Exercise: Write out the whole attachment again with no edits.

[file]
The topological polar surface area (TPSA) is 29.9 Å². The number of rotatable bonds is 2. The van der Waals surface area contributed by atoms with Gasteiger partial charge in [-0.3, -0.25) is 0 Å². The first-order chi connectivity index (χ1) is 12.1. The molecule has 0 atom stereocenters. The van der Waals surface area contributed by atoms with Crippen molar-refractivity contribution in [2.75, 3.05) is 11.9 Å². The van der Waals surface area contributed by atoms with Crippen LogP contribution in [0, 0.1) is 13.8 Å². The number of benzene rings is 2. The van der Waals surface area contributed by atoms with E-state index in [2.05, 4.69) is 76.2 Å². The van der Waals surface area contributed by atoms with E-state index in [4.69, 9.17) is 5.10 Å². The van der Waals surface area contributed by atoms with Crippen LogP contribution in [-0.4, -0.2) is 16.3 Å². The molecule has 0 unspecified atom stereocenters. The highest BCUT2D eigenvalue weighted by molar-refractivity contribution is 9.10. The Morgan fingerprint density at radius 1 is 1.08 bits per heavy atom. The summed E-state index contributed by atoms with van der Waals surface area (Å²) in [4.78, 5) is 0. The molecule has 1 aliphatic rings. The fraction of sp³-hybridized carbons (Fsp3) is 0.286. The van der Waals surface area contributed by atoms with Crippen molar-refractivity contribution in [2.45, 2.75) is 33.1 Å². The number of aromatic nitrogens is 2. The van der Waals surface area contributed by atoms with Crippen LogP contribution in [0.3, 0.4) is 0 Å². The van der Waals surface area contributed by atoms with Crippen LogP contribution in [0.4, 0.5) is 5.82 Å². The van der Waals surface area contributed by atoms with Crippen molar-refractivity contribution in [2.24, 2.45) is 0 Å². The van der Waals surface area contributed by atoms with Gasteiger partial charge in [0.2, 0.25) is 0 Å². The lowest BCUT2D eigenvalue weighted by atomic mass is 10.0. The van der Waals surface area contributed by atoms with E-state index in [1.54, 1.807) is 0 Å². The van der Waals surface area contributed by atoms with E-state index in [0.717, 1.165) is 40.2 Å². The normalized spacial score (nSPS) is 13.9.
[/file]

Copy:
The topological polar surface area (TPSA) is 29.9 Å². The number of rotatable bonds is 2. The van der Waals surface area contributed by atoms with Gasteiger partial charge in [-0.3, -0.25) is 0 Å². The first-order chi connectivity index (χ1) is 12.1. The molecule has 0 atom stereocenters. The van der Waals surface area contributed by atoms with Crippen molar-refractivity contribution in [2.75, 3.05) is 11.9 Å². The van der Waals surface area contributed by atoms with Crippen LogP contribution in [0, 0.1) is 13.8 Å². The number of benzene rings is 2. The van der Waals surface area contributed by atoms with E-state index in [2.05, 4.69) is 76.2 Å². The van der Waals surface area contributed by atoms with E-state index in [4.69, 9.17) is 5.10 Å². The van der Waals surface area contributed by atoms with Crippen LogP contribution in [-0.4, -0.2) is 16.3 Å². The molecule has 0 unspecified atom stereocenters. The highest BCUT2D eigenvalue weighted by molar-refractivity contribution is 9.10. The Morgan fingerprint density at radius 1 is 1.08 bits per heavy atom. The summed E-state index contributed by atoms with van der Waals surface area (Å²) in [4.78, 5) is 0. The molecule has 1 aliphatic rings. The fraction of sp³-hybridized carbons (Fsp3) is 0.286. The van der Waals surface area contributed by atoms with Crippen molar-refractivity contribution in [2.45, 2.75) is 33.1 Å². The number of aromatic nitrogens is 2. The van der Waals surface area contributed by atoms with Crippen LogP contribution in [0.3, 0.4) is 0 Å². The van der Waals surface area contributed by atoms with Crippen LogP contribution in [0.4, 0.5) is 5.82 Å². The van der Waals surface area contributed by atoms with Crippen molar-refractivity contribution in [2.24, 2.45) is 0 Å². The van der Waals surface area contributed by atoms with Gasteiger partial charge in [0.2, 0.25) is 0 Å². The lowest BCUT2D eigenvalue weighted by atomic mass is 10.0. The van der Waals surface area contributed by atoms with E-state index in [1.54, 1.807) is 0 Å². The van der Waals surface area contributed by atoms with E-state index in [0.717, 1.165) is 40.2 Å². The normalized spacial score (nSPS) is 13.9.